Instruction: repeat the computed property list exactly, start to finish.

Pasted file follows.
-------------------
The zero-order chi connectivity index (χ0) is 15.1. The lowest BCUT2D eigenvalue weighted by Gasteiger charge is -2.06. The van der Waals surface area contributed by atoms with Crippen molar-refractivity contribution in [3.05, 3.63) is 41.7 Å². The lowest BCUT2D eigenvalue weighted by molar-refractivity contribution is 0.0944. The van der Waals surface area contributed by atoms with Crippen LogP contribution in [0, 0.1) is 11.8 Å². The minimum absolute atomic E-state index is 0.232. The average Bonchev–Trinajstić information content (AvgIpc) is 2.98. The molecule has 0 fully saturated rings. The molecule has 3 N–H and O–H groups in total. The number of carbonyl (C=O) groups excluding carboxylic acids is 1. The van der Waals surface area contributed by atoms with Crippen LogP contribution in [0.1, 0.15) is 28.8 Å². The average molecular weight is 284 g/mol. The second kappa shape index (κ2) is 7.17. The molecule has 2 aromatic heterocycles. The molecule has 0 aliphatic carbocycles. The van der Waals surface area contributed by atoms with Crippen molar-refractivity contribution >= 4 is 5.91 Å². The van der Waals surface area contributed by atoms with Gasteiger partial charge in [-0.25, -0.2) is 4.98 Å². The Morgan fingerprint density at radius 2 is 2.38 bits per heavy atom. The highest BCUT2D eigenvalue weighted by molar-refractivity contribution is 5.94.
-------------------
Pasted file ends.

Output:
The zero-order chi connectivity index (χ0) is 15.1. The lowest BCUT2D eigenvalue weighted by Gasteiger charge is -2.06. The van der Waals surface area contributed by atoms with Crippen molar-refractivity contribution in [3.05, 3.63) is 41.7 Å². The lowest BCUT2D eigenvalue weighted by molar-refractivity contribution is 0.0944. The van der Waals surface area contributed by atoms with Crippen LogP contribution in [0, 0.1) is 11.8 Å². The minimum absolute atomic E-state index is 0.232. The average Bonchev–Trinajstić information content (AvgIpc) is 2.98. The molecule has 0 fully saturated rings. The molecule has 3 N–H and O–H groups in total. The number of carbonyl (C=O) groups excluding carboxylic acids is 1. The van der Waals surface area contributed by atoms with Crippen LogP contribution in [0.1, 0.15) is 28.8 Å². The average molecular weight is 284 g/mol. The second kappa shape index (κ2) is 7.17. The molecule has 2 aromatic heterocycles. The molecule has 0 aliphatic carbocycles. The van der Waals surface area contributed by atoms with Crippen molar-refractivity contribution >= 4 is 5.91 Å². The van der Waals surface area contributed by atoms with Gasteiger partial charge in [-0.25, -0.2) is 4.98 Å². The Morgan fingerprint density at radius 2 is 2.38 bits per heavy atom. The highest BCUT2D eigenvalue weighted by molar-refractivity contribution is 5.94.